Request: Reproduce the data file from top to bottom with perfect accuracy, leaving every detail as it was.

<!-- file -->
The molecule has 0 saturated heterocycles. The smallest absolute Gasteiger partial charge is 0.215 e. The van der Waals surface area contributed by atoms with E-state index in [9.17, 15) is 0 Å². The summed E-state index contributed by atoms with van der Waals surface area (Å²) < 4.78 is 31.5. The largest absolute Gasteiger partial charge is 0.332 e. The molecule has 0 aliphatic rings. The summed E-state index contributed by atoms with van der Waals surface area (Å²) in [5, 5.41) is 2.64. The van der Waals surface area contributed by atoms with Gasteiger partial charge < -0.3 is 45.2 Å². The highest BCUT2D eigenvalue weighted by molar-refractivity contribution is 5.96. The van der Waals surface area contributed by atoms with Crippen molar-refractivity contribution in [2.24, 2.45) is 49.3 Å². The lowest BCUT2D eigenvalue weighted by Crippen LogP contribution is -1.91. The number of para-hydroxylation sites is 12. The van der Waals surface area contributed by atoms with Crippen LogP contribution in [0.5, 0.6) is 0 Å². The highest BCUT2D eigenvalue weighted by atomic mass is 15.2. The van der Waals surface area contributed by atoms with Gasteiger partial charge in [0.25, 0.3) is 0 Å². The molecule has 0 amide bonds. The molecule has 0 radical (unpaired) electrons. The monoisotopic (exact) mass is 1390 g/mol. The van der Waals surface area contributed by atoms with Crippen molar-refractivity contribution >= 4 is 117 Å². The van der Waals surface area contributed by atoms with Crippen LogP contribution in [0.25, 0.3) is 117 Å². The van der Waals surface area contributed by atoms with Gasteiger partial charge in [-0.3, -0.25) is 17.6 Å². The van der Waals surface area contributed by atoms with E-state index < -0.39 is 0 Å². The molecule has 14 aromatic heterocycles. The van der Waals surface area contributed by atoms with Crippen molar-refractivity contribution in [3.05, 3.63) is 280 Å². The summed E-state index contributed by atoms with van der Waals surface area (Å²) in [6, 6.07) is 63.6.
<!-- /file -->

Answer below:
The molecule has 0 saturated heterocycles. The smallest absolute Gasteiger partial charge is 0.215 e. The van der Waals surface area contributed by atoms with E-state index in [9.17, 15) is 0 Å². The summed E-state index contributed by atoms with van der Waals surface area (Å²) < 4.78 is 31.5. The largest absolute Gasteiger partial charge is 0.332 e. The molecule has 0 aliphatic rings. The summed E-state index contributed by atoms with van der Waals surface area (Å²) in [5, 5.41) is 2.64. The van der Waals surface area contributed by atoms with Gasteiger partial charge < -0.3 is 45.2 Å². The highest BCUT2D eigenvalue weighted by molar-refractivity contribution is 5.96. The van der Waals surface area contributed by atoms with Crippen molar-refractivity contribution in [2.24, 2.45) is 49.3 Å². The lowest BCUT2D eigenvalue weighted by Crippen LogP contribution is -1.91. The number of para-hydroxylation sites is 12. The van der Waals surface area contributed by atoms with Crippen LogP contribution in [0.5, 0.6) is 0 Å². The highest BCUT2D eigenvalue weighted by atomic mass is 15.2. The van der Waals surface area contributed by atoms with Gasteiger partial charge in [0.25, 0.3) is 0 Å². The molecule has 0 amide bonds. The molecule has 0 radical (unpaired) electrons. The monoisotopic (exact) mass is 1390 g/mol. The van der Waals surface area contributed by atoms with Crippen molar-refractivity contribution >= 4 is 117 Å². The van der Waals surface area contributed by atoms with Crippen LogP contribution in [0.25, 0.3) is 117 Å². The van der Waals surface area contributed by atoms with Gasteiger partial charge in [-0.3, -0.25) is 17.6 Å². The van der Waals surface area contributed by atoms with E-state index < -0.39 is 0 Å². The molecule has 14 aromatic heterocycles. The van der Waals surface area contributed by atoms with Crippen molar-refractivity contribution in [3.05, 3.63) is 280 Å². The summed E-state index contributed by atoms with van der Waals surface area (Å²) in [6, 6.07) is 63.6.